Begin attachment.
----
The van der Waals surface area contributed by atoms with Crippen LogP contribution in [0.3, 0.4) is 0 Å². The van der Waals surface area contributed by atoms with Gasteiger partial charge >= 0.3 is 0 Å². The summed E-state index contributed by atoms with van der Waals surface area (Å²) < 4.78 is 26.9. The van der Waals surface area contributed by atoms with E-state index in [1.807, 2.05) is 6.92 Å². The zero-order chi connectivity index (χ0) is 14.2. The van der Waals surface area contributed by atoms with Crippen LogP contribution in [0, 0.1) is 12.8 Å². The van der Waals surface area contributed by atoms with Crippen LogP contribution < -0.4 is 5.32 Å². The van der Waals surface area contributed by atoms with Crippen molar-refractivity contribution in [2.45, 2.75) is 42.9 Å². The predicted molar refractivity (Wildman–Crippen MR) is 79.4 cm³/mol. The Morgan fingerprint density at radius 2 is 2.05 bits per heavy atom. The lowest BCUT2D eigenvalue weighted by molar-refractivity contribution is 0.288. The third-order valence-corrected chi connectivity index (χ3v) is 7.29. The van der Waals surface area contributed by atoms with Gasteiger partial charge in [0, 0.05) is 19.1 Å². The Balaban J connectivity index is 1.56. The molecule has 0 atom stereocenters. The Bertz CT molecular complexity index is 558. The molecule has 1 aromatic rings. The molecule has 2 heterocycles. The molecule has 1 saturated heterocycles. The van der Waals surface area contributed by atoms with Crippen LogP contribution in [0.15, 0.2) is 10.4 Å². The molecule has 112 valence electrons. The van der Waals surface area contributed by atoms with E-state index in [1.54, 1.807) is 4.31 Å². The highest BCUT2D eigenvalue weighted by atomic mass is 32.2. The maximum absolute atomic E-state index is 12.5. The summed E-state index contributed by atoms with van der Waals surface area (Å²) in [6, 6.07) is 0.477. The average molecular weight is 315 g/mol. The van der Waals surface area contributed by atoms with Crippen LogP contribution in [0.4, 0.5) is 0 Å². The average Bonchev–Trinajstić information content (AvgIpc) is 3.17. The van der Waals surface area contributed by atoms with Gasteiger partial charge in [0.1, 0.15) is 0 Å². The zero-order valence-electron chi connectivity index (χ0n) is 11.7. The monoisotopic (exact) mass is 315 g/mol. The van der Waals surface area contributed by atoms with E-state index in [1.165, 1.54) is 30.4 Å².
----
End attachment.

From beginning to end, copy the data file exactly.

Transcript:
The van der Waals surface area contributed by atoms with Crippen LogP contribution in [0.3, 0.4) is 0 Å². The van der Waals surface area contributed by atoms with Gasteiger partial charge >= 0.3 is 0 Å². The summed E-state index contributed by atoms with van der Waals surface area (Å²) < 4.78 is 26.9. The van der Waals surface area contributed by atoms with E-state index in [1.807, 2.05) is 6.92 Å². The zero-order chi connectivity index (χ0) is 14.2. The van der Waals surface area contributed by atoms with Crippen LogP contribution in [0, 0.1) is 12.8 Å². The van der Waals surface area contributed by atoms with Crippen LogP contribution < -0.4 is 5.32 Å². The van der Waals surface area contributed by atoms with Crippen molar-refractivity contribution in [2.45, 2.75) is 42.9 Å². The predicted molar refractivity (Wildman–Crippen MR) is 79.4 cm³/mol. The Morgan fingerprint density at radius 2 is 2.05 bits per heavy atom. The lowest BCUT2D eigenvalue weighted by molar-refractivity contribution is 0.288. The third-order valence-corrected chi connectivity index (χ3v) is 7.29. The van der Waals surface area contributed by atoms with Gasteiger partial charge in [0, 0.05) is 19.1 Å². The Balaban J connectivity index is 1.56. The molecule has 0 atom stereocenters. The Bertz CT molecular complexity index is 558. The molecule has 1 aromatic rings. The molecule has 2 heterocycles. The molecule has 1 saturated heterocycles. The van der Waals surface area contributed by atoms with Crippen LogP contribution in [0.15, 0.2) is 10.4 Å². The molecule has 112 valence electrons. The van der Waals surface area contributed by atoms with E-state index in [1.54, 1.807) is 4.31 Å². The highest BCUT2D eigenvalue weighted by atomic mass is 32.2. The maximum absolute atomic E-state index is 12.5. The summed E-state index contributed by atoms with van der Waals surface area (Å²) in [6, 6.07) is 0.477. The average molecular weight is 315 g/mol. The van der Waals surface area contributed by atoms with Crippen LogP contribution in [0.4, 0.5) is 0 Å². The average Bonchev–Trinajstić information content (AvgIpc) is 3.17. The van der Waals surface area contributed by atoms with Gasteiger partial charge in [0.1, 0.15) is 0 Å². The zero-order valence-electron chi connectivity index (χ0n) is 11.7. The monoisotopic (exact) mass is 315 g/mol. The van der Waals surface area contributed by atoms with E-state index in [1.165, 1.54) is 30.4 Å².